The West is expecting North Korea to soon conduct its fourth nuclear test and to launch a long-range ballistic missile in retaliation for joint U.S.-South Korean military exercises.
How does Iran fit into this equation?
The two rogue states share their technology and Iranian scientists have been reported at every single North Korean nuclear test. The Iranian Shahab-3 ballistic missile is modelled after North Korea’s No-Dong missile. It is not a coincidence that, according to Director of National Intelligence Clapper, North Korea is increasing its nuclear program at the exact same time as Iran is slowing its nuclear program down.
As Iran limits its uranium enrichment, North Korea is adding to its uranium enrichment site at Nyongbyon. As Iran halts work on its Arak plutonium-producing plant, North Korea is restarting its own plutonium-producing plant that it closed in 2007.
Intelligence analyst Ilana Freedman reports that her sources say that Iran began moving its nuclear bomb production capabilities to North Korea at the end of 2012. This was around the same time that Iran was cleansing its Parchin base after U.N. inspectors found strong evidence that they had carried out tests for developing nuclear missiles there. Iran still refuses to grant inspectors access to the site.
Freedman’s sources say that Iran has outsourced its nuclear weapons research to two sites in North Korea near Nyongbyon, which is where U.S. intelligence confirms a uranium enrichment facility is being expanded. They say that Iran has been providing the raw uranium for the site. A second site about 15 miles north is where work on nuclear warheads is progressing. According to her sources, there are 250-300 Iranian scientists in North Korea protected by a group of Revolutionary Guards personnel and 14 warheads have already been produced there.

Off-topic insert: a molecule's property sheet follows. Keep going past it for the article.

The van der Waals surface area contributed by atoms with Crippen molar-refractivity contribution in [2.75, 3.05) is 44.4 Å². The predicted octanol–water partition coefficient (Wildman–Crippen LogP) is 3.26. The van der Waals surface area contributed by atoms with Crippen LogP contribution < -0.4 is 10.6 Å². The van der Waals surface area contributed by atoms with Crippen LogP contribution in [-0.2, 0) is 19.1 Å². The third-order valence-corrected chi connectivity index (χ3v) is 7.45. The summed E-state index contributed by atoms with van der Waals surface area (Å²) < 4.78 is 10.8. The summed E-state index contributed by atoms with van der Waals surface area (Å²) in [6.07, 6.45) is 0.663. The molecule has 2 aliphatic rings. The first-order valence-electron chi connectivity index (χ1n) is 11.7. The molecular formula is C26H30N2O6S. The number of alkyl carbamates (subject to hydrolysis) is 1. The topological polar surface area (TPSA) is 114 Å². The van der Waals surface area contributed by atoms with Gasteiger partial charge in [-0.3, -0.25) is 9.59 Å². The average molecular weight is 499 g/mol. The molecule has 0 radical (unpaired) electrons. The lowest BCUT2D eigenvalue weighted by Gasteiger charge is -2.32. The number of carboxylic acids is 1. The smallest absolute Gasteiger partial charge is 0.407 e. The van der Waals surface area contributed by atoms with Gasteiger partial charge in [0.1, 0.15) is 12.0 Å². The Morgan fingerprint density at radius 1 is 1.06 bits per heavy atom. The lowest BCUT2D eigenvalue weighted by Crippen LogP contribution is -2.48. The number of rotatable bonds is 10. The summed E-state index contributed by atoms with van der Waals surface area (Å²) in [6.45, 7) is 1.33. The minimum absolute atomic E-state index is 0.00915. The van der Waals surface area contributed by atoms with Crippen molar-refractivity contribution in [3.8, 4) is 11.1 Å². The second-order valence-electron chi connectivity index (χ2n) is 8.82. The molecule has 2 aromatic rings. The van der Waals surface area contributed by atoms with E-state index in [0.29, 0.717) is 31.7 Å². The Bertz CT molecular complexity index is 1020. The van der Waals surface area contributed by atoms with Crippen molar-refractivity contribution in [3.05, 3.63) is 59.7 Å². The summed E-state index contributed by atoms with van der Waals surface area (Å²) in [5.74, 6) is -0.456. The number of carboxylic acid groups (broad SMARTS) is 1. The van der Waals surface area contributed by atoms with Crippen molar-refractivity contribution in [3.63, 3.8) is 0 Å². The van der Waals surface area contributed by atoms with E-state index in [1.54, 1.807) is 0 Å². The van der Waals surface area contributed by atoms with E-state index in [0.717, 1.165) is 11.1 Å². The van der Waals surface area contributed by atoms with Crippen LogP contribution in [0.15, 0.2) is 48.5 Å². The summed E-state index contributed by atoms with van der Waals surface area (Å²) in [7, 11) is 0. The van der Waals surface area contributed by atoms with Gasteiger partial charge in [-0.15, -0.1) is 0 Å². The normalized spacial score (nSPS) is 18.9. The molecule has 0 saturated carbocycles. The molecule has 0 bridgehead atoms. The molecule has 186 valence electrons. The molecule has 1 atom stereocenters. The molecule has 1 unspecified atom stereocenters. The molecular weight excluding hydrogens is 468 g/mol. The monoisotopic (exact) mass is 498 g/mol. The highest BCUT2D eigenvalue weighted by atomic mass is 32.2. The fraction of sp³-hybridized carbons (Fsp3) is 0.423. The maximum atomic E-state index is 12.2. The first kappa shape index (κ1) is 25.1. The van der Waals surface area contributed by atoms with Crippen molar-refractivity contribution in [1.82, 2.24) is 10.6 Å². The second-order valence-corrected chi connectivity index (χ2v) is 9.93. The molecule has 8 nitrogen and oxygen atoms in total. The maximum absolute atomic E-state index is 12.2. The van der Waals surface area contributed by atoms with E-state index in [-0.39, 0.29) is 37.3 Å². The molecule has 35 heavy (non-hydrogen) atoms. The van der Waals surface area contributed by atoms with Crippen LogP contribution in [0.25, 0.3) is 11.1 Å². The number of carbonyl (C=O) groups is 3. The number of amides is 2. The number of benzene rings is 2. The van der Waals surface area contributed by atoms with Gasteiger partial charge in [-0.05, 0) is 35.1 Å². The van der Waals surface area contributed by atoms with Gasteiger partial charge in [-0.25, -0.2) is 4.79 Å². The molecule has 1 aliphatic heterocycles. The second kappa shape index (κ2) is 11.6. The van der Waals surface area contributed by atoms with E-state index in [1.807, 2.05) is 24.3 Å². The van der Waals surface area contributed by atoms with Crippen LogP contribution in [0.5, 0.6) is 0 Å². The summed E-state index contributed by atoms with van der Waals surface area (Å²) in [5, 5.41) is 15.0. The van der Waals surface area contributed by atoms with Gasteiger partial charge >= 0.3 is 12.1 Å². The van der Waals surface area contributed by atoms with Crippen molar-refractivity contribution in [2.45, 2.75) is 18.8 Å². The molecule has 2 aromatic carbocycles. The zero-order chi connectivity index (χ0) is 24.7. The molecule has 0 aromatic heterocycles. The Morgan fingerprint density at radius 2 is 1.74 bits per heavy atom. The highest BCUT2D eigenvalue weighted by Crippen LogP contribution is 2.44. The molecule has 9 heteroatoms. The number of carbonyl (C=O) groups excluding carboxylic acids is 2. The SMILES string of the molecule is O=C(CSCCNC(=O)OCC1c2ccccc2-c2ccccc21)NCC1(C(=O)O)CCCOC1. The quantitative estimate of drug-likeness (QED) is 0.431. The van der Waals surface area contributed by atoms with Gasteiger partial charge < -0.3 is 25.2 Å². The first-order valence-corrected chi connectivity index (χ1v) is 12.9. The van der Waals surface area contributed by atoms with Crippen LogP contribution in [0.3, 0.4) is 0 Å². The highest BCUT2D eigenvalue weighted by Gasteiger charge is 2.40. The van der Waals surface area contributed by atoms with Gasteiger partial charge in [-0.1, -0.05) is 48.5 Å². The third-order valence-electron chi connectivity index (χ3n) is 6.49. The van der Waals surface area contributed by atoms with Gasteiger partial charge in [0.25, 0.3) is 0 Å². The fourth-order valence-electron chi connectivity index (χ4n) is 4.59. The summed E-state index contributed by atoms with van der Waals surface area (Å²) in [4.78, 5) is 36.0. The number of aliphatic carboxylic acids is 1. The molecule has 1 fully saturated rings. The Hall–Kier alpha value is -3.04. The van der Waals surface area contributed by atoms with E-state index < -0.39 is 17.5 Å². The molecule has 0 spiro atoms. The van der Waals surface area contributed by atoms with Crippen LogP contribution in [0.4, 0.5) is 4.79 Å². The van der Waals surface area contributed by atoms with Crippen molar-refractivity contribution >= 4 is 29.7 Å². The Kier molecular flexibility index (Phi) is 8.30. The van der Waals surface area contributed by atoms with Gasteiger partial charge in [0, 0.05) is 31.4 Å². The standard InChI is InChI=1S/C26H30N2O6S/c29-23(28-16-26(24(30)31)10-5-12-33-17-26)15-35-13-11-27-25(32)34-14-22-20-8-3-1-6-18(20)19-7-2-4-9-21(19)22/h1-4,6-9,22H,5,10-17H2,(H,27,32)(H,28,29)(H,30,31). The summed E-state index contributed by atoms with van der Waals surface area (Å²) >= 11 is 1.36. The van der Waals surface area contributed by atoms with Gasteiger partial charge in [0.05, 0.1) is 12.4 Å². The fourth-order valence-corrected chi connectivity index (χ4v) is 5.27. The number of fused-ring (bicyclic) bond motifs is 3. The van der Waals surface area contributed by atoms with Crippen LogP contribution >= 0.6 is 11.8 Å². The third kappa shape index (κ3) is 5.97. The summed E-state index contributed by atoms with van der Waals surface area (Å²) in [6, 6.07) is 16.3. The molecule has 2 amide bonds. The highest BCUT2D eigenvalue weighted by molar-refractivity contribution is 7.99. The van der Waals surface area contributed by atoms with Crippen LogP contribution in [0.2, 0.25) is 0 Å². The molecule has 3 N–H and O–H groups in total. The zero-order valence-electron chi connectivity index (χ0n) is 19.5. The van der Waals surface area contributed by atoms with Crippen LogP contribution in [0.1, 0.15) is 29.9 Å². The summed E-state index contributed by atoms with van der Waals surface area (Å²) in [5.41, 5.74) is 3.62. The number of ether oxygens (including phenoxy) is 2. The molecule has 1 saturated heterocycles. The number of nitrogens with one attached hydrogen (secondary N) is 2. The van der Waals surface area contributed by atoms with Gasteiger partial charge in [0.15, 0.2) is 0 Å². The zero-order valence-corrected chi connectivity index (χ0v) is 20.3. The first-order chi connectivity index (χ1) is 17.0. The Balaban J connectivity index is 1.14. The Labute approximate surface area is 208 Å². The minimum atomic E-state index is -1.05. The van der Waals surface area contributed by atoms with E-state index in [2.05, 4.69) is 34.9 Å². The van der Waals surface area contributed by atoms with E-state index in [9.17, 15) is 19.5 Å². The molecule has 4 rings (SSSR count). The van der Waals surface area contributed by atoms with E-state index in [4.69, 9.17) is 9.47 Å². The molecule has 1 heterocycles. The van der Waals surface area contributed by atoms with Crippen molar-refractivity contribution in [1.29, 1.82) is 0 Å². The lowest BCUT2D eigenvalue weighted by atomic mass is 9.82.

We shouldn’t be confident that the U.S. government would detect secret work like this, because the U.S. government itself isn’t confident: A three-year study by the Defense Department concluded earlier this year that U.S. intelligence capabilities against secret nuclear activities is “either inadequate, or, more often, do not exist.”
If Iran has outsourced its work to North Korea, it wouldn’t be an anomaly. In fact, the dual nature of North Korea and Iran’s programs has long been reported on. A former senior official in Germany’s Defense Ministry says that some intelligence officials believe that at least one North Korean nuclear test was done on behalf of Iran.
Iranian scientists were reportedly on the scene for North Korea’s most recent nuclear test last year. There is evidence that Iran sponsored the test with millions of dollars in Chinese currency. Iran’s top nuclear scientist, Dr. Mohsen Fakhrizadeh, was present. He is believed to be the manager of Iran’s efforts to develop nuclear triggers and warheads.
In 2012, Iran’s company that produces ballistic missiles and satellites sent a delegation of a dozen representatives to North Korea to watch its long-range ballistic missile test. The test failed.
If Iran is willing to pay, North Korea is willing to sell. It has no moral qualms about selling deadly technology to a radical Islamic regime, and the cash-strapped regime wouldn’t have much of a choice if it did.
The Iranians spend an estimated $2 billion on North Korean arms every year. The actual number may be even higher. A top Iranian defector revealed that Iran paid North Korea $1-2 billion to build a nuclear reactor in Syria that was ultimately bombed by Israel in 2007. North Korean defectors say that 40% of the country’s exports are arms sales.
Western analysts mistakenly view the Iranian and North Korean weapons of mass destruction programs as separate. Yet, history has shown that when one advances, so does the other.
If you want to measure Iran’s nuclear weapons progress, look at North Korea.
Ryan Mauro is the ClarionProject.org’s National Security Analyst, a fellow with the Clarion Project and is frequently interviewed on top-tier TV stations as an expert on counterterrorism and Islamic extremism.